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Infertility treatment options

Before we move on and offer any treatments a consultation will take place to establish what tests we will need to do in order to identify the causes.
diagram of tracking fertility

Consultations

These tests include an ultrasound scan of the ovaries and womb.

Once we have a picture of what is potentially causing the problem and understand the issues we can move forward and work out a treatment plan. There are a range of different treatments available to overcome problems, so it is important we investigate first to make sure we are offering the right one.

 

Ultrasound

Throughout infertility testing, ultrasound scans provide detail and information on the ovaries, endometrial lining and uterus. The ultrasound helps to evaluate the ovarian reserves, to see the uterine shape in more detail and to see if there is a block in the fallopian tubes. Ultrasound scans work by using high-frequency sound waves which then creates an image of your internal organs. We use these scans before and during treatments to keep tracking what is happening.

 

Follicular tracking

Follicular tracking is one of the best ways to pinpoint the perfect time to get pregnant. Follicular tracking involves monitoring your cycle by ultrasound. Ovulation can often be irregular and things like diet, stress, or illness can affect it. You may want to do follicular tracking if;

  • You are having regular cycles and are trying to get pregnant but are unsuccessful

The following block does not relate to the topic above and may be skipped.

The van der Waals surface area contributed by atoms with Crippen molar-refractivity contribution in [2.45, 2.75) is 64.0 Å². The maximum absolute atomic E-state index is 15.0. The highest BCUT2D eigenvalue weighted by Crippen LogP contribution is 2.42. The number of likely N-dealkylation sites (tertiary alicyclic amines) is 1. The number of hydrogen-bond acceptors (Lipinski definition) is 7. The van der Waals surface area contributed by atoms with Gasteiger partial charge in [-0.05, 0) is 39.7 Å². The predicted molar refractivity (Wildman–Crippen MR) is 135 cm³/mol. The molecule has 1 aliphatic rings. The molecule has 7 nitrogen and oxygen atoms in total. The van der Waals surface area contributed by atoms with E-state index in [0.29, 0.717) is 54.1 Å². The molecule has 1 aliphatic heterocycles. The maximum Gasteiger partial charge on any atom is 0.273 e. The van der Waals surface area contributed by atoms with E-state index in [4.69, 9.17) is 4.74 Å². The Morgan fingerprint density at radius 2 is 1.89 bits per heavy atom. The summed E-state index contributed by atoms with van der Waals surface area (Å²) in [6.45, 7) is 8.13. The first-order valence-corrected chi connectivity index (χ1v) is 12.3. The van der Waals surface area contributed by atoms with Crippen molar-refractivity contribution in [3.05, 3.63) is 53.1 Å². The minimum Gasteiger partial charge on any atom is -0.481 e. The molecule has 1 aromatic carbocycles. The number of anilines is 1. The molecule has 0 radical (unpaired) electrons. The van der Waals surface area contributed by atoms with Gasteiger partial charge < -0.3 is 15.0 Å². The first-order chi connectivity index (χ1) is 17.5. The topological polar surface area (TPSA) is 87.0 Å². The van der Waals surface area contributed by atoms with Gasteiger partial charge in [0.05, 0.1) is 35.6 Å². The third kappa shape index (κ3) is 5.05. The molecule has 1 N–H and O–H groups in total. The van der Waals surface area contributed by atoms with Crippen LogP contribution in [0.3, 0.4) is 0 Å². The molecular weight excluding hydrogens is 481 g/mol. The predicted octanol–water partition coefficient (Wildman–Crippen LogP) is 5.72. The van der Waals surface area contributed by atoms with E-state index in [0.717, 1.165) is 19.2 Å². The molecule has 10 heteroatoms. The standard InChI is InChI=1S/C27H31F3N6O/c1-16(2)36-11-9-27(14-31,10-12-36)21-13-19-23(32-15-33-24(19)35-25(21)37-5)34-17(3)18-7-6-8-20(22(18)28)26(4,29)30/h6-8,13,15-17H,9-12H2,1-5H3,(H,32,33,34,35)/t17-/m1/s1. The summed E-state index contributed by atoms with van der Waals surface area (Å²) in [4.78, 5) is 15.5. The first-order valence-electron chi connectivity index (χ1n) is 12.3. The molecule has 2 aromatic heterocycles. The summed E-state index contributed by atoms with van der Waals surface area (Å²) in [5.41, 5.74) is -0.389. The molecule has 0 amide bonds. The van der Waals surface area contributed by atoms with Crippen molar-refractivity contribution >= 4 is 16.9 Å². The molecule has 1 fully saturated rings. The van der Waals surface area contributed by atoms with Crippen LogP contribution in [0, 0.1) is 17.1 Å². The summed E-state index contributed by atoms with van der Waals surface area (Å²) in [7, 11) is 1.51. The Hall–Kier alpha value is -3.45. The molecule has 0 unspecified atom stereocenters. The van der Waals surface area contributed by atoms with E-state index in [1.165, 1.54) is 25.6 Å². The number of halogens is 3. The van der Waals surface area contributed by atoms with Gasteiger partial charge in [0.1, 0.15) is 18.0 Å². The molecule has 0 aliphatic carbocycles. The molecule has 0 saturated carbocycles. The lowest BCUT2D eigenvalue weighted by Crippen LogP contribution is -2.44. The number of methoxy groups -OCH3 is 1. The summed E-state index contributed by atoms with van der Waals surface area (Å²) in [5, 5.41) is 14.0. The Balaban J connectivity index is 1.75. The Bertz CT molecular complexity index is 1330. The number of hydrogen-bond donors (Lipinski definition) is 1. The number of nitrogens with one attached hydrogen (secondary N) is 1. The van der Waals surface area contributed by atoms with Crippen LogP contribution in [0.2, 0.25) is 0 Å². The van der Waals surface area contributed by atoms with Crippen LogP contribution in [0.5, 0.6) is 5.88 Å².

• You are having irregular cycles, this treatment will help determine the best time to conceive.

Ovulation induction

Ovulation occurs when an egg is released from the ovaries. In women with regular menstrual cycles, this happens approximately once a month.

Sometimes, the follicles that hold the eggs don’t mature regularly and so the woman ovulates irregularly, rarely or not at all so this can be the reason she is unable to get pregnant.

Ovulation induction is a straightforward fertility treatment that involves taking oral or injectable medication to stimulate regular ovulation. The medication is usually taken at the beginning of the menstrual cycle and the body’s response is monitored through the cycle using ultrasound. We can then see when you are due to ovulate and therefore the best time for intercourse or insemination.

Factors that can influence ovulation are:

  • Stress
  • weight fluctuation
  • polycystic ovarian syndrome (PCOS)
  • Other gynaecological problems